What Is a Quaker Meeting?
The Quaker Collection on Ancestry.com marks the first time these particular records have been organized, indexed, and placed online. In order to best use the collection, you’ll want to understand the records and what you can expect to find in them.
What they are:
There are two different applications of the word “meeting” in the Quaker religion. One is used to describe the congregation. Quakers first came to America in the mid-1600s, and they eventually organized hundreds of Quaker meetings, each of which met on Sunday morning for a worship service called “meeting for worship.” Some of these congregations were small, fledging groups organized under the care of a nearby, larger meeting.
The second application for this word is a business meeting held each month, called monthly meeting. It is the monthly meeting minutes that contain references to the early Quakers.
Monthly meetings were attended by representatives from meetings in their geographic area, which in some cases may be wide, depending on population. Monthly meetings sent representatives to quarterly meetings, which covered an even larger area and in turn sent representatives to yearly meetings. Yearly meetings are like an archdiocese, and their jurisdiction could cover all the meetings in or around a city (Philadelphia Yearly Meeting) or the meetings in a region (New England Yearly Meeting).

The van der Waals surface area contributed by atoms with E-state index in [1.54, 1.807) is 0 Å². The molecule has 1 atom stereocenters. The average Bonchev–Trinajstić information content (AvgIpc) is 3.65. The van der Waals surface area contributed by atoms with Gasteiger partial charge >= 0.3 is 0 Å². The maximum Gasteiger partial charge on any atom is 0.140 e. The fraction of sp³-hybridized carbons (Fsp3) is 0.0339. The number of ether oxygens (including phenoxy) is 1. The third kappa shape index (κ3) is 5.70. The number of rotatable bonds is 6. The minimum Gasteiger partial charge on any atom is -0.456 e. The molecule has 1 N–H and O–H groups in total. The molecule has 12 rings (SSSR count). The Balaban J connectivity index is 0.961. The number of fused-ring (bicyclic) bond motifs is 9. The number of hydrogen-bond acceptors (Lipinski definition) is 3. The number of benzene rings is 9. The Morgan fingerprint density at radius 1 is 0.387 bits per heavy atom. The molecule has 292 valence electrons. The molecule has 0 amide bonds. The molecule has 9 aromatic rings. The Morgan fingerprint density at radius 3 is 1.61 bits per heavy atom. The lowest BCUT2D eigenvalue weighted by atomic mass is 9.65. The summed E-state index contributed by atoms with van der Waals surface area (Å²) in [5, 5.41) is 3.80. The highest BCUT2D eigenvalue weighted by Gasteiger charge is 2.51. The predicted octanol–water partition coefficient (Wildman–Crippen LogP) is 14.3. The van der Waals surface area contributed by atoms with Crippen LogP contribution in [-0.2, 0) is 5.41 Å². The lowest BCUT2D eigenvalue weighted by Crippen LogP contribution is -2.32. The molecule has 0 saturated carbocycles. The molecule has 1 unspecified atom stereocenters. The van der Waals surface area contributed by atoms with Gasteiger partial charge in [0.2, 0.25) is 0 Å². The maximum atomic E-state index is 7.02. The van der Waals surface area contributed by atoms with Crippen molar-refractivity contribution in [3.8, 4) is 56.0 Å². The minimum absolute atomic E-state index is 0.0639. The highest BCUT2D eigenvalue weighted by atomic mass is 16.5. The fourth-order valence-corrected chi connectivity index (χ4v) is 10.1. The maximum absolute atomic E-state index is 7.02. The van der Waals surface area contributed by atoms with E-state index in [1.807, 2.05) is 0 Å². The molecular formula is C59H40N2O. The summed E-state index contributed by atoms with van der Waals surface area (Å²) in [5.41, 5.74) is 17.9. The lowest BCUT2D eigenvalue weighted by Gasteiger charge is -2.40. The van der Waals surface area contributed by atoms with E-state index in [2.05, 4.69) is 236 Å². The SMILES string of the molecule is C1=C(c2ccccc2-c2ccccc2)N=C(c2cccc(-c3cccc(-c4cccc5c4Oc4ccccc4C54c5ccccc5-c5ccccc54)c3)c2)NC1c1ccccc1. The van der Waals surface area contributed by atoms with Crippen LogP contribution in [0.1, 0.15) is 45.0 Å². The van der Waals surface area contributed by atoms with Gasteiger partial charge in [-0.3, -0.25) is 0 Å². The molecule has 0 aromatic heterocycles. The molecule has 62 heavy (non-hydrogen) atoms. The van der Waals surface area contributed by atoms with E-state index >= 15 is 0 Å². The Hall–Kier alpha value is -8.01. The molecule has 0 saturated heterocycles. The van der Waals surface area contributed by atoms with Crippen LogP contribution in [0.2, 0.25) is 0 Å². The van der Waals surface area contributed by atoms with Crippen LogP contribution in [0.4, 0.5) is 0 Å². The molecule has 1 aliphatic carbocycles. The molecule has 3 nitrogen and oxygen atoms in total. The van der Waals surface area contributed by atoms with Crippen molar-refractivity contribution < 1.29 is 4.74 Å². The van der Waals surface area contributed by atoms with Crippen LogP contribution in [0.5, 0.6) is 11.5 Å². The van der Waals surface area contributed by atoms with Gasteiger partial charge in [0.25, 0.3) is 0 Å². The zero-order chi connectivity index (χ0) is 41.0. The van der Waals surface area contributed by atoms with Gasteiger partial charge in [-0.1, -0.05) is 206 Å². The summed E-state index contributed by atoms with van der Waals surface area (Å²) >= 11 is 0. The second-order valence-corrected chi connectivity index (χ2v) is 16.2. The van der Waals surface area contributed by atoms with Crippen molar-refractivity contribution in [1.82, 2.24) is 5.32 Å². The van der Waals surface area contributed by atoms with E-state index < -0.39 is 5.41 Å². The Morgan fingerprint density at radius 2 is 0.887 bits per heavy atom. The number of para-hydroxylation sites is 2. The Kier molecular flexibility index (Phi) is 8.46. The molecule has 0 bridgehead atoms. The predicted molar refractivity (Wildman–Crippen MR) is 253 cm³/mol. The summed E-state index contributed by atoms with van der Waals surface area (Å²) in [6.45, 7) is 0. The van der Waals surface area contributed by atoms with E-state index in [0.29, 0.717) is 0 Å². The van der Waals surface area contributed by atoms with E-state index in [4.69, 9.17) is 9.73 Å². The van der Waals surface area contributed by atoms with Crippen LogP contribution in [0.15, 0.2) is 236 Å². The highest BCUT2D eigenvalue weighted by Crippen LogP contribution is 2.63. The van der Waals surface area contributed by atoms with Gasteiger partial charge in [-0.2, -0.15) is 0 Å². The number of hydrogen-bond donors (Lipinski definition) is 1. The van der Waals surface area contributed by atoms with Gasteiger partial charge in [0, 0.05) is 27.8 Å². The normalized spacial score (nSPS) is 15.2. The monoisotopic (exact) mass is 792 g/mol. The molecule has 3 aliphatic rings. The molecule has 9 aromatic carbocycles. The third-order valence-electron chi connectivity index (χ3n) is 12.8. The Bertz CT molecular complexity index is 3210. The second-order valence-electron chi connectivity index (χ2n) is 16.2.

What you’ll find:
There are several types of monthly meeting records: minutes taken during men’s or women’s business meetings (they met separately); registers of births, marriages, and burials; and others such as disownments, marriage intentions, apologies, and memorials. Membership records were kept for families as long as they remained within the geographical boundaries of the meeting.
Have fun exploring the minutes of the meeting where your ancestors attended. Ancestry.com has indexed every name mentioned to make this much quicker and easier than ever.
Keep in mind during your search that your Quaker ancestor’s name may appear many times, or only a few times. It all depends on their level of activity in the meeting and their length of residence within its geographic region. For example: If they did not marry in that meeting, did not receive financial help or serve on any committees, had no children while living there, and did not die there, their names may only appear in the membership records.
For more information about who the Quakers were and the types of records they kept, you can also download our helpful research guide.